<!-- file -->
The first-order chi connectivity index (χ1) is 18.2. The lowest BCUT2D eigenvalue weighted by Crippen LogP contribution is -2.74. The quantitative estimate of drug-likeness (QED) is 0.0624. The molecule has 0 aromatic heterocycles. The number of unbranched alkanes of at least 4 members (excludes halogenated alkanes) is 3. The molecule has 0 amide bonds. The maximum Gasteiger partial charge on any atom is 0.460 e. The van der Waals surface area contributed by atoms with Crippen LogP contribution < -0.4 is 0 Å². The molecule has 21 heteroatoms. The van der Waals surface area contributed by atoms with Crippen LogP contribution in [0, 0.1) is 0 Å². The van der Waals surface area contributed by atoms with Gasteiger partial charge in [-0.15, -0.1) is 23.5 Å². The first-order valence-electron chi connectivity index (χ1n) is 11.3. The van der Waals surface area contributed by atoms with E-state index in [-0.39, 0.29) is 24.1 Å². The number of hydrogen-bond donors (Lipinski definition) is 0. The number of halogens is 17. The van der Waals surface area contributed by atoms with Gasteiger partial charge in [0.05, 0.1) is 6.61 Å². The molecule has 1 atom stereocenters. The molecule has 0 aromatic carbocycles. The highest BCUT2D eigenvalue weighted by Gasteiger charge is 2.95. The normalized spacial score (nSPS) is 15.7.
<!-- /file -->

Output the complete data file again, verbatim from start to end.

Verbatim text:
The first-order chi connectivity index (χ1) is 18.2. The lowest BCUT2D eigenvalue weighted by Crippen LogP contribution is -2.74. The quantitative estimate of drug-likeness (QED) is 0.0624. The molecule has 0 aromatic heterocycles. The number of unbranched alkanes of at least 4 members (excludes halogenated alkanes) is 3. The molecule has 0 amide bonds. The maximum Gasteiger partial charge on any atom is 0.460 e. The van der Waals surface area contributed by atoms with Crippen LogP contribution < -0.4 is 0 Å². The molecule has 21 heteroatoms. The van der Waals surface area contributed by atoms with Crippen LogP contribution in [0, 0.1) is 0 Å². The van der Waals surface area contributed by atoms with Gasteiger partial charge in [-0.15, -0.1) is 23.5 Å². The first-order valence-electron chi connectivity index (χ1n) is 11.3. The van der Waals surface area contributed by atoms with E-state index in [-0.39, 0.29) is 24.1 Å². The number of hydrogen-bond donors (Lipinski definition) is 0. The number of halogens is 17. The van der Waals surface area contributed by atoms with Gasteiger partial charge in [0.05, 0.1) is 6.61 Å². The molecule has 1 atom stereocenters. The molecule has 0 aromatic carbocycles. The highest BCUT2D eigenvalue weighted by Gasteiger charge is 2.95. The normalized spacial score (nSPS) is 15.7.